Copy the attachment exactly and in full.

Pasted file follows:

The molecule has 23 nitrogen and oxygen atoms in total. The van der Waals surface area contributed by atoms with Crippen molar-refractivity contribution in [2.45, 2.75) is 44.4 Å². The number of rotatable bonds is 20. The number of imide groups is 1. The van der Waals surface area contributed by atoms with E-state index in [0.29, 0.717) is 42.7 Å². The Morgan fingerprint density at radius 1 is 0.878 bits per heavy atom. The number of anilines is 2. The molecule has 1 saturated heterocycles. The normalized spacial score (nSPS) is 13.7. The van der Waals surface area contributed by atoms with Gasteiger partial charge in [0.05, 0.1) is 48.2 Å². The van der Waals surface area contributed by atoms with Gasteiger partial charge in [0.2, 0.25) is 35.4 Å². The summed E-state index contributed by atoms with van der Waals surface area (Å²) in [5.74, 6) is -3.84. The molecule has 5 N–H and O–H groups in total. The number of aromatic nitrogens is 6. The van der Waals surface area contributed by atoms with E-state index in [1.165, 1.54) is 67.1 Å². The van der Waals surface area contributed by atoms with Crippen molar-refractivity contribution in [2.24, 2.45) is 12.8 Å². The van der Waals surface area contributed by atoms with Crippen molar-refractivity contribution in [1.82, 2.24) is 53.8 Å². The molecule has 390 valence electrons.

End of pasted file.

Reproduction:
The molecule has 23 nitrogen and oxygen atoms in total. The van der Waals surface area contributed by atoms with Crippen molar-refractivity contribution in [2.45, 2.75) is 44.4 Å². The number of rotatable bonds is 20. The number of imide groups is 1. The van der Waals surface area contributed by atoms with E-state index in [0.29, 0.717) is 42.7 Å². The Morgan fingerprint density at radius 1 is 0.878 bits per heavy atom. The number of anilines is 2. The molecule has 1 saturated heterocycles. The normalized spacial score (nSPS) is 13.7. The van der Waals surface area contributed by atoms with Gasteiger partial charge in [0.05, 0.1) is 48.2 Å². The van der Waals surface area contributed by atoms with Gasteiger partial charge in [0.2, 0.25) is 35.4 Å². The summed E-state index contributed by atoms with van der Waals surface area (Å²) in [5.74, 6) is -3.84. The molecule has 5 N–H and O–H groups in total. The number of aromatic nitrogens is 6. The van der Waals surface area contributed by atoms with E-state index in [1.165, 1.54) is 67.1 Å². The van der Waals surface area contributed by atoms with Crippen molar-refractivity contribution in [2.24, 2.45) is 12.8 Å². The van der Waals surface area contributed by atoms with Crippen molar-refractivity contribution in [1.82, 2.24) is 53.8 Å². The molecule has 390 valence electrons.